The people who used to express support for Gaddafi have disappeared or gone silent.
Even more astonishing was the wide popular support that greeted the rebels as they rolled into Tripoli, given the fear that had prevailed among the population and the oppressive nature of the government.
Televised scenes of rebels smashing a statute of Gaddafi at his Bab al-Aziziya compound, trampling on his pictures, going into his bedroom to seize his personal belongings and into his garages to commandeer his cars will have stunned Libyans.
Residents are still in awe and disbelief.
“It is as if this is a dream or a movie, not real. I cannot believe what I am seeing. I keep reminding myself that is real,” said Sauad Abdel Salam, a mother of seven, 48.
Like Egypt’s Hosni Mubarak and Tunisia’s Zine al-Abidine Ben Ali before him, not many mourned Gaddafi’s fall.
“He has done nothing good for people to like him. When he appeared on TV people used to curse him,” said Ali Abdel Salam.
“I feel on top of the world. We’re very happy but when we hunt him down we will be even happier,” said Ayman Kroudi, 23, accountancy student and rebel.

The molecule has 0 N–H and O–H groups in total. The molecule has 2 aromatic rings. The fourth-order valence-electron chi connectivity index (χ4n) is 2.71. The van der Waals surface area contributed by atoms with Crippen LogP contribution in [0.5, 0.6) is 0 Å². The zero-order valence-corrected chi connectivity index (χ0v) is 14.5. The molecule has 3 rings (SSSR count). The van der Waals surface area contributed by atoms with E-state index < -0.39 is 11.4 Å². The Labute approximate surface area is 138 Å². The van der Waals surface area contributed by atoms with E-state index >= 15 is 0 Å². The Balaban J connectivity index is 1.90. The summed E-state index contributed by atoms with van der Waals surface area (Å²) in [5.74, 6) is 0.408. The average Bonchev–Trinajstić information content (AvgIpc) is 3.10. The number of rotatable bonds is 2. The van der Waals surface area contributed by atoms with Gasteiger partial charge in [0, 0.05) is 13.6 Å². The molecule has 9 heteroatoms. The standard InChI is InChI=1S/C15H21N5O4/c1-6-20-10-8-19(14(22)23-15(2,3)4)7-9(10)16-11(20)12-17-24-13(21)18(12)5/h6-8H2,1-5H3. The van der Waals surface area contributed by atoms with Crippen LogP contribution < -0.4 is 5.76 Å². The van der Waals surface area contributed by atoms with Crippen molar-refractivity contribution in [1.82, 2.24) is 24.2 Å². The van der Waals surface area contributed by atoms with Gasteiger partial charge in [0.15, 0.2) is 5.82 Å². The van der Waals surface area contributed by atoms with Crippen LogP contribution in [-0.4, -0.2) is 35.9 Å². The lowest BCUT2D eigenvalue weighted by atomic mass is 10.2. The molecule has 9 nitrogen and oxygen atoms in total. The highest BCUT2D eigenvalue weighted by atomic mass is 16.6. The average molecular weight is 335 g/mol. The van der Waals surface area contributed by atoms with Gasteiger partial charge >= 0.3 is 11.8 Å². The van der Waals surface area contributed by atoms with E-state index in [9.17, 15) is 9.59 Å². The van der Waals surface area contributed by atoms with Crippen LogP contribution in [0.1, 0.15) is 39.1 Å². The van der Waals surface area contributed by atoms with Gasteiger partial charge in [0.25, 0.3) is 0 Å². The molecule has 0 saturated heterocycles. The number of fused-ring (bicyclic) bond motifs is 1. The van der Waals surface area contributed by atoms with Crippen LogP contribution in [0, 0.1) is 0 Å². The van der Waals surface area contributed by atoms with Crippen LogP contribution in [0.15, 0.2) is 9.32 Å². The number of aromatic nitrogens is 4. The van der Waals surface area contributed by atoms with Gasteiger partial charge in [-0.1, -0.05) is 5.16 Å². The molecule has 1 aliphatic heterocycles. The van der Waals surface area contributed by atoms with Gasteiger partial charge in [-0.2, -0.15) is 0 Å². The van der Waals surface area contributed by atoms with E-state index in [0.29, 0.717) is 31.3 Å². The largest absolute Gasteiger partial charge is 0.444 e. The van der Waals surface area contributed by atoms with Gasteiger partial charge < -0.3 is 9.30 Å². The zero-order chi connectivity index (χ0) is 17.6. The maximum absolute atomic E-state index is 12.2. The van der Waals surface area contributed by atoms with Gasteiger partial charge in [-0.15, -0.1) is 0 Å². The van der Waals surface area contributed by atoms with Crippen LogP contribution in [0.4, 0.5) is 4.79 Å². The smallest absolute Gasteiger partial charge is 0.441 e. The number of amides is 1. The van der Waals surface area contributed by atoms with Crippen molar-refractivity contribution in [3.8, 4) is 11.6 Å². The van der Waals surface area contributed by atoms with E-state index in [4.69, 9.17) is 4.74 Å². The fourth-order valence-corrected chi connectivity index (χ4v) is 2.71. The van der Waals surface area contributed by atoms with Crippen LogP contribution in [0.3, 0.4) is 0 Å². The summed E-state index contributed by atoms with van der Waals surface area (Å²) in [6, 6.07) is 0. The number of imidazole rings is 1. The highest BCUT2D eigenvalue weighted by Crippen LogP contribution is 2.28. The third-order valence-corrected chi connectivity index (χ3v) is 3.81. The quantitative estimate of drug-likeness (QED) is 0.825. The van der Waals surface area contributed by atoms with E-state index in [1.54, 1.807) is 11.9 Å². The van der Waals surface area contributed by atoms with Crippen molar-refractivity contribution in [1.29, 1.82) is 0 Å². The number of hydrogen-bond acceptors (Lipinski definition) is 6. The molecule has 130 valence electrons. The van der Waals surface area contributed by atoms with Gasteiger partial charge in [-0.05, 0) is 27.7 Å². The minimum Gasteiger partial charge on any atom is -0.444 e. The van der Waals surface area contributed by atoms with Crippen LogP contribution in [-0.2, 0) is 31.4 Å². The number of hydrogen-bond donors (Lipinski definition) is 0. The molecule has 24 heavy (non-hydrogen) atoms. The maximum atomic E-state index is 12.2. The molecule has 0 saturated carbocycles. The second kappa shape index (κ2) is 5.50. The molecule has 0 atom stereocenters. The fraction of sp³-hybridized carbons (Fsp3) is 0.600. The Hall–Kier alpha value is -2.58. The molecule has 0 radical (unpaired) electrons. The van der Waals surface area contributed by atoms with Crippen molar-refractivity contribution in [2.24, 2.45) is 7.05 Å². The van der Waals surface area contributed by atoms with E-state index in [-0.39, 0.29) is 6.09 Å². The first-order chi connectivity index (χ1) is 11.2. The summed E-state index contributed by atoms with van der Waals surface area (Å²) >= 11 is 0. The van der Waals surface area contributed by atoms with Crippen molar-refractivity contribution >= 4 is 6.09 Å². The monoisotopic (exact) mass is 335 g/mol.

“Gaddafi ruled us by the sword, by iron and fire. I hope that the rebels will be able to catch him and try him,” said Nihad Tarek, 32 and unemployed.
The Libya the rebels inherit is a potentially wealthy oil-producing country which suffers from poverty, unemployment, a high birth rate, lack of opportunity and rickety infrastructure outside pockets of affluence such as Tripoli.
The desert road to Tripoli from the border town of Nalut is an unrelieved sequence of dirt-poor towns and villages with half-finished breeze-block buildings that in no way reflects the potential wealth of Libya.
Most of all, Gaddafi’s rule destroyed all institutional life and prevented the emergence of all alternative centres of power. Like the two other Arab leaders overthrown before him Libya’s wealth was concentrated among a tiny minority related to him by blood or tribe.
“This was a totalitarian regime that deprived us of the simplest thing. It even banned us from learning foreign languages. It was a backward regime that promoted ignorance,” said Asma, a 19-year-old student.